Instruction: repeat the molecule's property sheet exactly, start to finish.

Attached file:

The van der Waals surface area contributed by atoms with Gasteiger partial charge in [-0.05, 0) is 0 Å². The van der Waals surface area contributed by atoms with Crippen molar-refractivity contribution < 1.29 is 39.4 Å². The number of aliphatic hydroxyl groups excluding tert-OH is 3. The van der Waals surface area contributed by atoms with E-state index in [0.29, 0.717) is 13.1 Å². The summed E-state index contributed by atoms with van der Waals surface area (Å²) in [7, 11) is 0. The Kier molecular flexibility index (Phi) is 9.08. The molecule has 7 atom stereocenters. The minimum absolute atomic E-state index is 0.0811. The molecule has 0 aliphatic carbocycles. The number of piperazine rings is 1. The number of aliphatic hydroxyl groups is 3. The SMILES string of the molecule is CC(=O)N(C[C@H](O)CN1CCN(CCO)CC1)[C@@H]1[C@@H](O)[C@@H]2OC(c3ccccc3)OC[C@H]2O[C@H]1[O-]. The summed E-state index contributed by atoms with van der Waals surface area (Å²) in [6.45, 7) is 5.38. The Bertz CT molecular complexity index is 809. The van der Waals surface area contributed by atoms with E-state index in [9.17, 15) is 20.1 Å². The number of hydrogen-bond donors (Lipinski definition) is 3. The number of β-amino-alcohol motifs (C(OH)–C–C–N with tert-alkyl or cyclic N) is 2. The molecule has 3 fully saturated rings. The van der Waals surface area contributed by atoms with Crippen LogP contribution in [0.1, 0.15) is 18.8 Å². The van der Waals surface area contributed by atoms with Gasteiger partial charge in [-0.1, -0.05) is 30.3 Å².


The van der Waals surface area contributed by atoms with Gasteiger partial charge in [-0.05, 0) is 0 Å². The van der Waals surface area contributed by atoms with Crippen molar-refractivity contribution < 1.29 is 39.4 Å². The number of aliphatic hydroxyl groups excluding tert-OH is 3. The van der Waals surface area contributed by atoms with E-state index in [0.29, 0.717) is 13.1 Å². The summed E-state index contributed by atoms with van der Waals surface area (Å²) in [7, 11) is 0. The Kier molecular flexibility index (Phi) is 9.08. The molecule has 7 atom stereocenters. The minimum absolute atomic E-state index is 0.0811. The molecule has 0 aliphatic carbocycles. The number of piperazine rings is 1. The number of aliphatic hydroxyl groups is 3. The SMILES string of the molecule is CC(=O)N(C[C@H](O)CN1CCN(CCO)CC1)[C@@H]1[C@@H](O)[C@@H]2OC(c3ccccc3)OC[C@H]2O[C@H]1[O-]. The summed E-state index contributed by atoms with van der Waals surface area (Å²) in [6.45, 7) is 5.38. The Bertz CT molecular complexity index is 809. The van der Waals surface area contributed by atoms with E-state index in [9.17, 15) is 20.1 Å². The number of hydrogen-bond donors (Lipinski definition) is 3. The number of β-amino-alcohol motifs (C(OH)–C–C–N with tert-alkyl or cyclic N) is 2. The molecule has 3 fully saturated rings. The van der Waals surface area contributed by atoms with Crippen LogP contribution in [0.1, 0.15) is 18.8 Å². The van der Waals surface area contributed by atoms with Gasteiger partial charge in [-0.1, -0.05) is 30.3 Å².